Six-Figure Salary Required: The Challenge of Affording a $500K House in the US

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The dream of homeownership is becoming increasingly elusive for the average American, even those earning a six-figure income. The spring 2023 housing market is being dubbed "a nobody's market," as sellers cling to their homes to maintain low interest rates while many buyers find themselves priced out.

On May 4, the federal funds rate, which influences mortgage rates, rose above 5% for the first time since 2007. It is estimated that homebuyers now need to allocate approximately 25% of their income to housing costs, a 1% increase from 2022. To see significant numbers of buyers re-entering the market, affordability conditions would need to improve drastically, likely through a combination of lower home prices and falling mortgage rates.

While waiting for the market conditions to shift is an option, there are alternative ways to invest in real estate without requiring an above-average salary.

Breaking Down the Numbers It has been calculated that, to afford a $500,000 home, an individual would need to earn over $140,000 a year. This figure is based on a 10% down payment of $50,000, a 30-year fixed-rate mortgage at 6.32%, and a tax and insurance rate of 1.72%. With these factors considered, the monthly payment would amount to $3,508. As most lenders require housing expenses to be at or below 30% of gross income, an annual salary of $140,312 would be necessary to meet this criterion.

A $500,000 home may seem extravagant, but it is important to note that the median national home price for active listings reached $430,000 in April. Using the same calculation method, a home in this price range would require a yearly income of around $118,760 to afford monthly housing costs of $2,969. This figure is significantly higher than the national average salary of $68,623.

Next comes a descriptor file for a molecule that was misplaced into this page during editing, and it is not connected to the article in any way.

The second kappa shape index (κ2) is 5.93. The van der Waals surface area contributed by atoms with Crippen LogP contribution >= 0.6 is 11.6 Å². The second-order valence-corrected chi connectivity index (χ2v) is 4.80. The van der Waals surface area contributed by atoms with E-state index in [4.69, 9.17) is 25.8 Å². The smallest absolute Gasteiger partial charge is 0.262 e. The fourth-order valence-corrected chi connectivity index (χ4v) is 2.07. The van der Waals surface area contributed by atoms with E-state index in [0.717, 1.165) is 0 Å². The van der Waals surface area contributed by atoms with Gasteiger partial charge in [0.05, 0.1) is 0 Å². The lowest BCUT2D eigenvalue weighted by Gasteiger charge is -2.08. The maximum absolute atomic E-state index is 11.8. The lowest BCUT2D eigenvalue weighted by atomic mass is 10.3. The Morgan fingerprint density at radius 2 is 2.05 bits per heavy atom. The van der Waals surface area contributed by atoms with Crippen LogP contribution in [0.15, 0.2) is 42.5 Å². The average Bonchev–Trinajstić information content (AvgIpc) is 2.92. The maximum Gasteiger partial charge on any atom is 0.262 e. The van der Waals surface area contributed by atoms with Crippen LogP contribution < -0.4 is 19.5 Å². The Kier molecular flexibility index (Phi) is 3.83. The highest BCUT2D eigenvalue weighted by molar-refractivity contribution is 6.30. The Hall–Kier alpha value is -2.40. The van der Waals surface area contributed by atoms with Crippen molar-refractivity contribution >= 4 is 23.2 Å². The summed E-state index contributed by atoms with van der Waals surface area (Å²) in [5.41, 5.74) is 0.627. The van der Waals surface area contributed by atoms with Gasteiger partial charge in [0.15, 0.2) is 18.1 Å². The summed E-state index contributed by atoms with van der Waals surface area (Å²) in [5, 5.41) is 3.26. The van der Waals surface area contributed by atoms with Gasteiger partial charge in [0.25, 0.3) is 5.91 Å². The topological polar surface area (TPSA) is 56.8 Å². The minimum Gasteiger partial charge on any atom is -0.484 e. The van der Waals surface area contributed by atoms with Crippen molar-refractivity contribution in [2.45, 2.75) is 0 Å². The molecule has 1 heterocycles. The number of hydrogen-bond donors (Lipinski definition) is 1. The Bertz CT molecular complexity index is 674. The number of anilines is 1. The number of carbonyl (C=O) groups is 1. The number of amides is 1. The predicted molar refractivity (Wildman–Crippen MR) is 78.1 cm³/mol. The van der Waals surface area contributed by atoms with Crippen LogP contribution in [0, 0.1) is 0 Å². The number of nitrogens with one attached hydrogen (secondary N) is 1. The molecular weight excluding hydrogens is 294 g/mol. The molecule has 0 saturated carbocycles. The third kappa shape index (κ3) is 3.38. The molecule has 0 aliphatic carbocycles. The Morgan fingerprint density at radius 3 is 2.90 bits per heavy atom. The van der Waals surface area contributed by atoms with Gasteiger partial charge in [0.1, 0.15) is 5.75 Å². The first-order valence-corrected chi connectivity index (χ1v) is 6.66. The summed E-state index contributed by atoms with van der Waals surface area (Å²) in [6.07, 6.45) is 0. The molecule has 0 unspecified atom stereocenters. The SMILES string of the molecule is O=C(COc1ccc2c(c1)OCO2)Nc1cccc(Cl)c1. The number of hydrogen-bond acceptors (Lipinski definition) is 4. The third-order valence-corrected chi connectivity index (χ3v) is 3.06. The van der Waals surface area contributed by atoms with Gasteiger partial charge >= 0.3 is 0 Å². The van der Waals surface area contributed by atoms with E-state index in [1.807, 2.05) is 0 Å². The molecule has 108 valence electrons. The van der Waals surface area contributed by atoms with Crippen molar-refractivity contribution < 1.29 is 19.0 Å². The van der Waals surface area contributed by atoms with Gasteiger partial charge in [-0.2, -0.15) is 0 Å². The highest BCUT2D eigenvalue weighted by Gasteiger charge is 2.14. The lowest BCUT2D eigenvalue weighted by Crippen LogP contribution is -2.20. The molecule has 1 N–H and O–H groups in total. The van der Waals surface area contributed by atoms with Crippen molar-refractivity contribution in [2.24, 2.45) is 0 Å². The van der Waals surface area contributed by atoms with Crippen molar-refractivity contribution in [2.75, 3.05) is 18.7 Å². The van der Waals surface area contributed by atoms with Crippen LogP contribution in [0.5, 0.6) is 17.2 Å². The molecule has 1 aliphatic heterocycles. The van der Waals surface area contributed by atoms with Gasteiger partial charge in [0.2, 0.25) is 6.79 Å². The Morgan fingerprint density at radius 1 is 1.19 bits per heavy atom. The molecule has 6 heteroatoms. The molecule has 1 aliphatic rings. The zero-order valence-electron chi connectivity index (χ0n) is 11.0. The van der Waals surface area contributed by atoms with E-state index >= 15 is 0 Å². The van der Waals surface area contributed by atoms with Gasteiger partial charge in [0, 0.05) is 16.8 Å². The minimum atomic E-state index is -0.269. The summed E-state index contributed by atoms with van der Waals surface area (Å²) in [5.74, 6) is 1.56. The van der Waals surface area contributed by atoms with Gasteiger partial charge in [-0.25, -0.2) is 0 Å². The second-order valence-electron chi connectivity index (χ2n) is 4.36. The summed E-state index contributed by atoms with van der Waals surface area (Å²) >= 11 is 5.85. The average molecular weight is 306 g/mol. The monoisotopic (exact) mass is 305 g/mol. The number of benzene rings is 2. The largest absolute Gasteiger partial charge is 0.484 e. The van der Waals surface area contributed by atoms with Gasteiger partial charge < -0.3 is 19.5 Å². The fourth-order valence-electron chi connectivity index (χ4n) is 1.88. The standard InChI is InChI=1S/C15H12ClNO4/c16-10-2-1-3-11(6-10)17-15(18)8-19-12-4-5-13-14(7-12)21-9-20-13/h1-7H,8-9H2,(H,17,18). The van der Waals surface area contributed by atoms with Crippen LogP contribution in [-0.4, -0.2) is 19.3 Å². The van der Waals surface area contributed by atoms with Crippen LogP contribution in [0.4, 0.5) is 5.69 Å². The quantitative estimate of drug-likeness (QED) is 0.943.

For those looking to enter the real estate market:

Save a Large Down Payment

A considerable down payment is often the primary obstacle to homeownership. A larger down payment reduces monthly mortgage payments and protects against additional costs, such as private mortgage insurance (PMI), which lenders typically require for down payments less than 20% of the purchase price.

However, accumulating a sizeable down payment is easier said than done. A 20% down payment on a $500,000 home equates to $100,000 in cash, a sum that few people have readily available. Using a savings goal calculator can help create a roadmap to achieve financial goals and break down targets into smaller, achievable milestones. Automating savings through direct deposit or recurring transfers to a savings account can also help maintain discipline when budgeting and managing money. Betterment is a low-cost automated savings system that can easily be set up in an hour and will get you on your way to saving that down payment.

Obtain the Best Loan Possible

Without an exceptionally high salary or a significant financial windfall, purchasing a house without a loan is unlikely. There are several types of mortgages available for homebuyers and those looking to refinance their current mortgage loan. Government-backed loans, such as FHA, USDA, and VA loans, cater to low- to moderate-income Americans, rural residents, and veterans. Other loans may only be available to borrowers with a certain income level and a solid credit score.

Improving your credit score by paying bills on time, maintaining low credit utilization, and checking your credit report for errors can open up better loan options. A higher credit score can qualify you for a lower interest rate on your mortgage, potentially saving thousands of dollars in interest over the life of your loan. Regardless of the type of loan you qualify for, it's recommended to compare at least three different offers before making a decision.

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